A parent with a special needs child might be concerned about what will happen after their child reaches adulthood. You might be wondering how you can best set up your child for success once they become independent. In order to achieve this, you’ll need to understand some key elements to your child’s finances, such as: setting up a trust, where to send assets, accepting donations, choosing a beneficiary, and more. In addition, we have compiled a detailed list of resources that will help you prepare for your child’s future.
Table of Contents
Mistakes to Avoid: What Parents of Special Needs Children Need to Know
Setting Up a Trust
In many situations it’s a good idea to put your child’s assets in someone else’s name. The main reason that money might need to be in someone else’s name is the fact that the government will see assets controlled by your child, and will count them account as income. If they have steady income from an account, even if it’s not enough to cover all of their needs, the state or federal law may mandate that your child is not eligible for government benefits.
Of course, this type of supplemental income is crucial for most special needs individuals. In order to protect their benefits, you can set up a special needs trust fund that explicitly exists in order to supplement your child’s needs as an adult. However, you will need to choose someone else to be assigned as the beneficiary in order to guarantee that your child will keep all of their benefits.
Assigning Assets to Your Child
In addition, if you have any of your own personal savings or other assets that you’d like to put toward your child’s future, it’s important that you continue to use the trust fund as a way to ensure they receive the supplementary income that they need. In most cases, it’s better to assign your assets to a beneficiary that is going to be the owner of the special needs trust, instead of labeling the trust as the destination outright.
The reason for this is that if your will says that you’d like the money to go to your child’s trust fund, the beneficiary assigned to your assets will legally be the person who holds all the rights to your money, even if your will says you want it to go somewhere else. This means, if your child is listed as your beneficiary and not the person in charge of the trust fund, their overall income will be affected and they may lose access to benefits. What’s more, if you have family members, guardians, friends etc. that would like to assign your child as a beneficiary to an inheritance, they should also think about assigning those funds to the person in control of the trust.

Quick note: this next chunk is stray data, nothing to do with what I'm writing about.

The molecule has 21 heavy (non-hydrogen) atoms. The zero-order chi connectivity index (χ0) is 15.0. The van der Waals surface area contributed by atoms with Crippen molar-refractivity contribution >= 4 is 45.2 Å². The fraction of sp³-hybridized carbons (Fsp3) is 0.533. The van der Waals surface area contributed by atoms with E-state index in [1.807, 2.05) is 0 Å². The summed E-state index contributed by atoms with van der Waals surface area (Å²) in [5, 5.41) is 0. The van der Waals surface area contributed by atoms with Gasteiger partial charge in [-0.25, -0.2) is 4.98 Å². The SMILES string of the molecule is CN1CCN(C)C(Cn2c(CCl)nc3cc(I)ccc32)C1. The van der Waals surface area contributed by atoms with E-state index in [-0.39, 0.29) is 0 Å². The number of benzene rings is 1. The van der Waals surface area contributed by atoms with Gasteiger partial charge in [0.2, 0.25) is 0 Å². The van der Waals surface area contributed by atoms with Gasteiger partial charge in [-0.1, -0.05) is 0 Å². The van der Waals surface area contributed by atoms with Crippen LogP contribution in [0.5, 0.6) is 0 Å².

Be Wary of Accepting Direct Donations
If you and the child have friends and family that are willing to financially assist the child, it’s better that your child doesn’t receive direct gifts of money. Accepting a large sum of money, even as a gift, can jeopardize your child’s ability to receive benefits from the government that they are entitled to. Gifts of money will also alter your/your child’s income status, which can cut your child off from receiving those necessary benefits. So, instead, if someone wants to contribute to your child’s future, ask them to donate to the special needs fund.
Picking a Beneficiary
This is a tough decision for many parents of special needs children. There may be someone in your family or a friend that is very financially savvy and would be able to adequately handle disbursements and other legalities have to do with your child’s special needs trust fund. However, assigning a beneficiary is much more than the financial side of things. You want someone that understands special needs and is aware of the level of care that your child is going to need. While being financially acute is important, you really need someone who has all of your child’s best interests at heart and is going to carry out your wishes for your child’s future.
In many cases, families are able to find someone within their support group that understands all aspects of caring for a special needs child, but unfortunately not every family has such an individual. Luckily, in cases like these, there are agencies which contain experts in caring for an individual with special needs. Someone with years of experience in special needs care might be the best option for guaranteeing that your child gets the level of care they deserve for the entirety of their adult life.